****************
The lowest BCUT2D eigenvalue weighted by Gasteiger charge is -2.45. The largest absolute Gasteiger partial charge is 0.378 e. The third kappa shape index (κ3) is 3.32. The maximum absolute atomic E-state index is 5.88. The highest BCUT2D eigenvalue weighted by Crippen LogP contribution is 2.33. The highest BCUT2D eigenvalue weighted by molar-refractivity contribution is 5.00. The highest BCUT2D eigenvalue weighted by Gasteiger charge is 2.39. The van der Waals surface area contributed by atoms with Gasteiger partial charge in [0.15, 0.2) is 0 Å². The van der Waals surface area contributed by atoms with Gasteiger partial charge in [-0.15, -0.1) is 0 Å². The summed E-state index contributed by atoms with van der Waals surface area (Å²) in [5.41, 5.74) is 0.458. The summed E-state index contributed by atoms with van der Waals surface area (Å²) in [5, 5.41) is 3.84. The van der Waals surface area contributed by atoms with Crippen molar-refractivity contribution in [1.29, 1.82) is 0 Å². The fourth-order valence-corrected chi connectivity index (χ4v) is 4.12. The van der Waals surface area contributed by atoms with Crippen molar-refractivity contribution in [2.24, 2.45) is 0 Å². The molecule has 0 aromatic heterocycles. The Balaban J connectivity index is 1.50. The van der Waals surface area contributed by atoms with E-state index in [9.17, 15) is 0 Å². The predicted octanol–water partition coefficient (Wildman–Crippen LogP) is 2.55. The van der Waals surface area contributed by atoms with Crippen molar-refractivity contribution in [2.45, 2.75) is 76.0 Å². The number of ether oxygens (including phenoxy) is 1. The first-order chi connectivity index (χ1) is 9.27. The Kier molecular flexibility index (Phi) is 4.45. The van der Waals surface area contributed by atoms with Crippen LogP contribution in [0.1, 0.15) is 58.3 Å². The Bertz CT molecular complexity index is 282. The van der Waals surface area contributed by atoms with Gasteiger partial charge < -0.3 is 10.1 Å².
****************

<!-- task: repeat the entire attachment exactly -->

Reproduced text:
The lowest BCUT2D eigenvalue weighted by Gasteiger charge is -2.45. The largest absolute Gasteiger partial charge is 0.378 e. The third kappa shape index (κ3) is 3.32. The maximum absolute atomic E-state index is 5.88. The highest BCUT2D eigenvalue weighted by Crippen LogP contribution is 2.33. The highest BCUT2D eigenvalue weighted by molar-refractivity contribution is 5.00. The highest BCUT2D eigenvalue weighted by Gasteiger charge is 2.39. The van der Waals surface area contributed by atoms with Gasteiger partial charge in [0.15, 0.2) is 0 Å². The van der Waals surface area contributed by atoms with Gasteiger partial charge in [-0.15, -0.1) is 0 Å². The summed E-state index contributed by atoms with van der Waals surface area (Å²) in [5.41, 5.74) is 0.458. The summed E-state index contributed by atoms with van der Waals surface area (Å²) in [5, 5.41) is 3.84. The van der Waals surface area contributed by atoms with Crippen molar-refractivity contribution in [1.29, 1.82) is 0 Å². The fourth-order valence-corrected chi connectivity index (χ4v) is 4.12. The van der Waals surface area contributed by atoms with Crippen molar-refractivity contribution in [2.24, 2.45) is 0 Å². The molecule has 0 aromatic heterocycles. The Balaban J connectivity index is 1.50. The van der Waals surface area contributed by atoms with E-state index in [9.17, 15) is 0 Å². The predicted octanol–water partition coefficient (Wildman–Crippen LogP) is 2.55. The van der Waals surface area contributed by atoms with Crippen molar-refractivity contribution in [2.45, 2.75) is 76.0 Å². The number of ether oxygens (including phenoxy) is 1. The first-order chi connectivity index (χ1) is 9.27. The Kier molecular flexibility index (Phi) is 4.45. The van der Waals surface area contributed by atoms with Crippen LogP contribution in [0.1, 0.15) is 58.3 Å². The Bertz CT molecular complexity index is 282. The van der Waals surface area contributed by atoms with Gasteiger partial charge < -0.3 is 10.1 Å².